It is all about the Slow Movement taking place on a global scale. It started with the Slow Food Movement in Italy some years ago where a group of local people made a feature of their home-grown, home-made dishes. Basically, this (earliest) movement arose as an antidote to the Fast Food that permeates every corner of the world now.

This author shows how everything is becoming more hurried; we live in a culture of speed. We all know the manifestations!

As someone who is guilty of clock-watching and rushing around like there is no tomorrow (particularly when it is not necessary!) I am mindful that it is a Good Idea to SLOW DOWN! The Slow Movement is not about operating at a snail's pace, just doing things less hectically. It is about striking a balance. They use the term Tempo Giusto meaning 'at the right speed'.

One way to do this is sit in the garden. Here is Anne in her garden down by St Germains Loch. I joined her on a perfect afternoon where we simply sat and drank tea and watched the coots and moorhens scrabble along the water's edge.

Under the heading of Work (or should that be Leisure?) I think the Apple Mac people have got things about right.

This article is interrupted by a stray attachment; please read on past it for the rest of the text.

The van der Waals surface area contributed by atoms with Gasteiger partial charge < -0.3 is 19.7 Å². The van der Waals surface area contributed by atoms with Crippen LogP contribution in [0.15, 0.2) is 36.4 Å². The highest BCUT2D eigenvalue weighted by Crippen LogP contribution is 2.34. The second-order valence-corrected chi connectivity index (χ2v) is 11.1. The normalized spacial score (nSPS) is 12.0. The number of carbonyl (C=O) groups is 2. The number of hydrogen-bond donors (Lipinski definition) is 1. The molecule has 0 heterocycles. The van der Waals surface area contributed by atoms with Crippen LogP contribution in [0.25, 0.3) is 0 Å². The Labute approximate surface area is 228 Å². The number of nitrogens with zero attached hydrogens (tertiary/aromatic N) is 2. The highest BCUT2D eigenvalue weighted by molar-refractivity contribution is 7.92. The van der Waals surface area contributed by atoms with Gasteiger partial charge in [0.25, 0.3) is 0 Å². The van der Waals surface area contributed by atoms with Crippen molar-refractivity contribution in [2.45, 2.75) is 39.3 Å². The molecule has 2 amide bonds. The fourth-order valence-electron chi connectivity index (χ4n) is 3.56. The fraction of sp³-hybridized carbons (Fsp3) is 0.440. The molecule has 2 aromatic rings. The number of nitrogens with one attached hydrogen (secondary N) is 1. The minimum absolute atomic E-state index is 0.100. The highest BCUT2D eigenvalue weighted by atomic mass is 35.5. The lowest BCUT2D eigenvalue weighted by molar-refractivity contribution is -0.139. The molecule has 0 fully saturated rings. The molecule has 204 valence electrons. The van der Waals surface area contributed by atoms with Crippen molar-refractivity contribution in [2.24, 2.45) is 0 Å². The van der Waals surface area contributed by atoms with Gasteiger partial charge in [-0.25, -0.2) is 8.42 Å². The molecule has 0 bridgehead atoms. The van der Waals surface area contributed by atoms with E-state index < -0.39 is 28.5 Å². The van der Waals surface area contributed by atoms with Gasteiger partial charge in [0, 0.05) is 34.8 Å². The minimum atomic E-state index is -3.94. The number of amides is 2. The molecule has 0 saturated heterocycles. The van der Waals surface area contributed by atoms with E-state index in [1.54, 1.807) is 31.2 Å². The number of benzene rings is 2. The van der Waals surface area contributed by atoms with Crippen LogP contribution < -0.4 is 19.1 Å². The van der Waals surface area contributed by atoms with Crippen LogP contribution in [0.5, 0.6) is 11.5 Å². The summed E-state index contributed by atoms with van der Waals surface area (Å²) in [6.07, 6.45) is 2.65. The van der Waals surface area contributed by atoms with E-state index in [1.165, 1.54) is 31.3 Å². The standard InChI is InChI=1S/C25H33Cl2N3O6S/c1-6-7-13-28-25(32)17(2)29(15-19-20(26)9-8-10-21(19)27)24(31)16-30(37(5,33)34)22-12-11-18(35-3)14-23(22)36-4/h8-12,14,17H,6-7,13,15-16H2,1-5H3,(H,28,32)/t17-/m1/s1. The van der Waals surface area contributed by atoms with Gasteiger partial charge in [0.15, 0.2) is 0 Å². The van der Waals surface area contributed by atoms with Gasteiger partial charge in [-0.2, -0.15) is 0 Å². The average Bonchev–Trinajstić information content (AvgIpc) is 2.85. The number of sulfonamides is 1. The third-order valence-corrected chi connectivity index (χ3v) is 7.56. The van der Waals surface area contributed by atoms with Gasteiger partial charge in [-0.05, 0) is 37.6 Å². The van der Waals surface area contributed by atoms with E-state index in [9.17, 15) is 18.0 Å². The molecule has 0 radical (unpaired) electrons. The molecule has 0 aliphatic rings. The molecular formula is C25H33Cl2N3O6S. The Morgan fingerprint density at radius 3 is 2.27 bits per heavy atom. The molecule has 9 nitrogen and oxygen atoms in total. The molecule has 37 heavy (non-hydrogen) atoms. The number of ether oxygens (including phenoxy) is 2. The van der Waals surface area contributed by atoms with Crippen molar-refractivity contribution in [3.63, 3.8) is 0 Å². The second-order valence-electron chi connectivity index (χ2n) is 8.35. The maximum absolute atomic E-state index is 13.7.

This is a photo I took of a sales assistant in the Apple Store on Buchanan Street, Glasgow. (I was buying an iPhone and this was a test of the phone's clever camera!) All the staff wear these T-shirts. I find the sales assistants most patient and helpful whenever I wander in with my list of questions. I am sure they get lots of business because they practice what the logo on their T-shirt says: "I could talk about this stuff for hours"!!

Wednesday, 12 August 2009


Our good friend, Professor Sir William (as he is known to his friends) passed along his Sunday Times Book Reviews which he puts aside for us every week. Having time to read through them in these quiet days, I was fascinated by John Carey's review of Vermeer's Hat: The Seventeenth Century and the Dawn of the Global World.

In his opening sentence Carey says that the book is not about Vermeer...and it is spell-binding! Basically, the book is about the Dutch trade with China in the 17th century. It includes the story of how the Dutch, and the French and the British, headed toward North America in order to fulfil the demand for the raw material for a 'fashion' item, namely, beaver pelts for making hats. (By this time the European and Scandinavian beaver had become extinct.)

These beaver pelts were obtained (i.e. traded) from the natives and in so doing it opened up the continent as the traders navigated the river systems on their trade routes. Yes, explorers were also looking for China but it is the quest for beaver pelts that interests me.